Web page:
The split-brain debate revisited: On the importance of language and self-recognition for right hemispheric consciousness
David Bourget (Western Ontario)
David Chalmers (ANU, NYU)
Rafael De Clercq
Jack Alan Reynolds
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Journal of Mind and Behavior 22 (2):107-118 (2001)
In this commentary I use recent empirical evidence and theoretical analyses concerning the importance of language and the meaning of self-recognition to reevaluate the claim that the right mute hemisphere in commissurotomized patients possesses a full consciousness. Preliminary data indicate that inner speech is deeply linked to self-awareness; also, four hypotheses concerning the crucial role inner speech plays in self-focus are presented. The legitimacy of self-recognition as a strong operationalization of self-awareness in the right hemisphere is also questioned on the basis that it might rather tap a preexisting body awareness having little to do with an access to mental events. I conclude with the formulation of an alternative interpretation of commissurotomy according to self-awareness — a “complete” one in the left hemisphere and a “primitive” one in the right hemisphere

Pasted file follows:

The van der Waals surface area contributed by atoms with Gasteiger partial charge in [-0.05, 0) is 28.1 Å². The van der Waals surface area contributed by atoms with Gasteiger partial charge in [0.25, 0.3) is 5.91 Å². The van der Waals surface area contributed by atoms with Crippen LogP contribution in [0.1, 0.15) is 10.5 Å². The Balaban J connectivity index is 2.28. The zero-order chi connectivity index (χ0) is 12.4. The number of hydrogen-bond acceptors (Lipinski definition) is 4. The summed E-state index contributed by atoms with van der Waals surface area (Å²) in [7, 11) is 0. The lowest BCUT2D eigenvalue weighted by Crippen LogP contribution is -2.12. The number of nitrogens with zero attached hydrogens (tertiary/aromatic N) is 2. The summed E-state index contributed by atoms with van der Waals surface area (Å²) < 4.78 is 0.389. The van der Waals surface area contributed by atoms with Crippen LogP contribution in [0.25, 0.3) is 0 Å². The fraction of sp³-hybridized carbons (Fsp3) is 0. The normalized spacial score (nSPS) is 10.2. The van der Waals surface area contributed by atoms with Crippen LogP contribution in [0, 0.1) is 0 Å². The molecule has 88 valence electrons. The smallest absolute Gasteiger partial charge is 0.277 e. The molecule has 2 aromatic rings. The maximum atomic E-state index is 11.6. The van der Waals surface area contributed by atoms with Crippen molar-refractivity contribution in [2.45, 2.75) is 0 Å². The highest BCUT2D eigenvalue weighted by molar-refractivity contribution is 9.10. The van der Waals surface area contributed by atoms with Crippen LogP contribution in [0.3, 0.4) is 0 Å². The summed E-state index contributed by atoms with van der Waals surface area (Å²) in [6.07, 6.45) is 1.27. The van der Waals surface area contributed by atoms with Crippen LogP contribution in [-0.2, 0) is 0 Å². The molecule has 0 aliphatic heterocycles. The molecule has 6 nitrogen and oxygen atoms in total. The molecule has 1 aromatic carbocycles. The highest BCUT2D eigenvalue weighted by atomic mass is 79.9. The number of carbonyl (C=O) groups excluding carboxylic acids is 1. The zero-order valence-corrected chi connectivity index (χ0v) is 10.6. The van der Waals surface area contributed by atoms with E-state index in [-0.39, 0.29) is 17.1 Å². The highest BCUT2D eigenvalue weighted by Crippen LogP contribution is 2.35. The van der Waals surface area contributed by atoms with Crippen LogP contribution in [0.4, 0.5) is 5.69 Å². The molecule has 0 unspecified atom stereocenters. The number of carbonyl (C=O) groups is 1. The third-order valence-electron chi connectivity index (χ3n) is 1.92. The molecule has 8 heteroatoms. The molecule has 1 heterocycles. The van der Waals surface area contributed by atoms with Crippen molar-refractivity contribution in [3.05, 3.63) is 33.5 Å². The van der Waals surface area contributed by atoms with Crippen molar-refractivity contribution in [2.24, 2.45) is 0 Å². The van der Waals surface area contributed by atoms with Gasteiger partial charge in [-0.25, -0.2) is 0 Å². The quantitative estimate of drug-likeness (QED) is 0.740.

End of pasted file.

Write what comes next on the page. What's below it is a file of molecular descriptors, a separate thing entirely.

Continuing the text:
|Keywords||Brain Consciousness Language Science Self-recognition|
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